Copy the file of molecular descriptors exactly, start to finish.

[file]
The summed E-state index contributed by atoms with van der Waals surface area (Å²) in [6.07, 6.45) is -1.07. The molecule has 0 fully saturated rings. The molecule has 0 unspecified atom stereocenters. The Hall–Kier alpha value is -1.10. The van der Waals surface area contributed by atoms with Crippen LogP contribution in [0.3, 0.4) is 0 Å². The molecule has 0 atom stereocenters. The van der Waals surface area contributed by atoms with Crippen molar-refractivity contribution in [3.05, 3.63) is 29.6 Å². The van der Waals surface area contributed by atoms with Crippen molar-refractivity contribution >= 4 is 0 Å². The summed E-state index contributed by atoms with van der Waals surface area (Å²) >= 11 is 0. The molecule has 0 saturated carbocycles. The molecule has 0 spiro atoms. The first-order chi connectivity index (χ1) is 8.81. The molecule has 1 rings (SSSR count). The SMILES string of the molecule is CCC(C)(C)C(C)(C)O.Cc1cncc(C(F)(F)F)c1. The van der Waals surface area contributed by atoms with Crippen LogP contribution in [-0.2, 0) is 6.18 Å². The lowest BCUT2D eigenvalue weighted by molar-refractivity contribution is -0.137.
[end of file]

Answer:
The summed E-state index contributed by atoms with van der Waals surface area (Å²) in [6.07, 6.45) is -1.07. The molecule has 0 fully saturated rings. The molecule has 0 unspecified atom stereocenters. The Hall–Kier alpha value is -1.10. The van der Waals surface area contributed by atoms with Crippen LogP contribution in [0.3, 0.4) is 0 Å². The molecule has 0 atom stereocenters. The van der Waals surface area contributed by atoms with Crippen molar-refractivity contribution in [3.05, 3.63) is 29.6 Å². The van der Waals surface area contributed by atoms with Crippen molar-refractivity contribution >= 4 is 0 Å². The summed E-state index contributed by atoms with van der Waals surface area (Å²) >= 11 is 0. The molecule has 0 saturated carbocycles. The molecule has 0 spiro atoms. The first-order chi connectivity index (χ1) is 8.81. The molecule has 1 rings (SSSR count). The SMILES string of the molecule is CCC(C)(C)C(C)(C)O.Cc1cncc(C(F)(F)F)c1. The van der Waals surface area contributed by atoms with Crippen LogP contribution in [-0.2, 0) is 6.18 Å². The lowest BCUT2D eigenvalue weighted by molar-refractivity contribution is -0.137.